Internet E-Mail Basics
The Internet is a valuable tool for accessing information, but it also opens a whole new
world of communications to its users. Using electronic mail (email) a person can
engage in conversations with people all over the world. Yet, because of its
convenience, it is also a powerful tool for even local communication. With typical
telephone communications you may be either interrupted by a call, or may return a call
only to find that the other person is not available, an occurrence referred to as
"telephone tag." Electronic mail though, sits on the server computer until you are ready
to read it, and when you respond it will then wait patiently on the other person's
computer until they have time to read it. This is especially valuable for busy teachers,
who because of their duties and general working isolation in a classroom with just
their students, usually aren't able to communicate with peers on as regular a basis as
they would like.
To send an email message to someone you must know his/her email address. An
email address is made up of three parts. The user's ID (or username), which comes
before an @ sign, the @ sign itself, and the name of the computer where the user
receives email. Each computer connected to the Internet has its own unique address.
Because of these unique addresses, email can be delivered clear across the world
through the Internet, much the same way that giving your street address, town, and
postal code allows physical mail to be delivered to you. An example of an email
Every character is important, though upper and lower case do not matter. The ID is to
the left of the @ sign. It is often a shortened version of the persons' name, such as
their first initial and last name or their first name and last initial. However, many people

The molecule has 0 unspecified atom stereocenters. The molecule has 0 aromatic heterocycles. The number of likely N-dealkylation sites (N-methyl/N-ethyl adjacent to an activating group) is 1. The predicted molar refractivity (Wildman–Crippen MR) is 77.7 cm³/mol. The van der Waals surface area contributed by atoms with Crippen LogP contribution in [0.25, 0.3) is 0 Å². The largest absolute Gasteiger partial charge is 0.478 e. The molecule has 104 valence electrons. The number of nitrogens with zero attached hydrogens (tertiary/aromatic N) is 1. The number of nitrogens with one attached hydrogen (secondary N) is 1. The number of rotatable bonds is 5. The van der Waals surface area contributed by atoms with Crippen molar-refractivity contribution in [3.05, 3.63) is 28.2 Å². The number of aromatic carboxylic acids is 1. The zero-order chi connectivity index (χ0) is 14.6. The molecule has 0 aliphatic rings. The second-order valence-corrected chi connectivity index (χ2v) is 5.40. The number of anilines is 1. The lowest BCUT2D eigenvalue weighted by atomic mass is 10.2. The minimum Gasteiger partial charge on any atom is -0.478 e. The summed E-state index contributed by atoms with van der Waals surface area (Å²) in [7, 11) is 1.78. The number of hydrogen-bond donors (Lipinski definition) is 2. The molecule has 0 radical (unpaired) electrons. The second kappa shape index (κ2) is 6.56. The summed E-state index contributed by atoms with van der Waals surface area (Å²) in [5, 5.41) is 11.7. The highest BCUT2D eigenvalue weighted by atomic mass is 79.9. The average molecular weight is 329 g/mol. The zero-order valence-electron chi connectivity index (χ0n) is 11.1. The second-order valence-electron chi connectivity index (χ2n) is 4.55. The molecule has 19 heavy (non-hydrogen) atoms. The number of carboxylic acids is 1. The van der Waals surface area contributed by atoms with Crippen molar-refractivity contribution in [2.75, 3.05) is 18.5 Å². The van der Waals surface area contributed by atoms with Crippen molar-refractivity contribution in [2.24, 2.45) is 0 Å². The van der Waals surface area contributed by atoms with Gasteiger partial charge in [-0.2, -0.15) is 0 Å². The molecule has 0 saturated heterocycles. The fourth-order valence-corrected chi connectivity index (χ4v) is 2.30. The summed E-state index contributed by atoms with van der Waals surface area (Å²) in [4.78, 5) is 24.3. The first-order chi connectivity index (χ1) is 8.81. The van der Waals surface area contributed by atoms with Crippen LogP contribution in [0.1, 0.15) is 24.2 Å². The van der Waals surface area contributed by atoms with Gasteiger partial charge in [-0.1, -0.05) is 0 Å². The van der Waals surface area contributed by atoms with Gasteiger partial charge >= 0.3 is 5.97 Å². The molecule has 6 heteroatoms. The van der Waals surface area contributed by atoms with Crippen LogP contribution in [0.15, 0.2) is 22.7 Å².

are allowed to choose their IDs and use nicknames. In some cases the ID may be
generated automatically by the computer and thus be a set of letters and numbers such
as ab123. The person's home computer address is to the right of the @ sign and
usually has some connection to the site where the user has his/her email account. This
computer name is often called the "host" or "domain" name. For instance, a student at
State University may have a machine name like state.edu. Users of the America
On-Line service have addresses ending in aol.com.
There are some common endings on Internet host names. They include the ones listed
.edu -- usually higher education, but sometimes K-12
.gov -- U.S. government entity
.com -- commercial organization
.org -- organization - usually non-profit
.mil -- U.S. military
Two letter endings usually represent specific countries. For example, .au designates
Australia, .uk Britain, and .us the USA.
In order to read your email, you need to use a mailreader program on your computer.
Netscape 2.0 includes a simple mailreader, which you can access by clicking on the
Window menu item and choosing Netscape Mail. A better mailreader available for
both Windows and Macintosh computers is Eudora from Qualcomm Inc. and there is
a public domain version of this software. Some people use a "command line" or
"text-based" email reader such as Pine, which runs on a UNIX computer. Your
Internet Service Provider, computer department, or whoever helped connect you to
the Internet will typically provide you with an email program and can help you get it
set up so that you can begin sending and receiving email.
If you plan to use Eudora, you may wish to consult the tutorial compiled by the
Computer Department of Staffordshire University in Australia.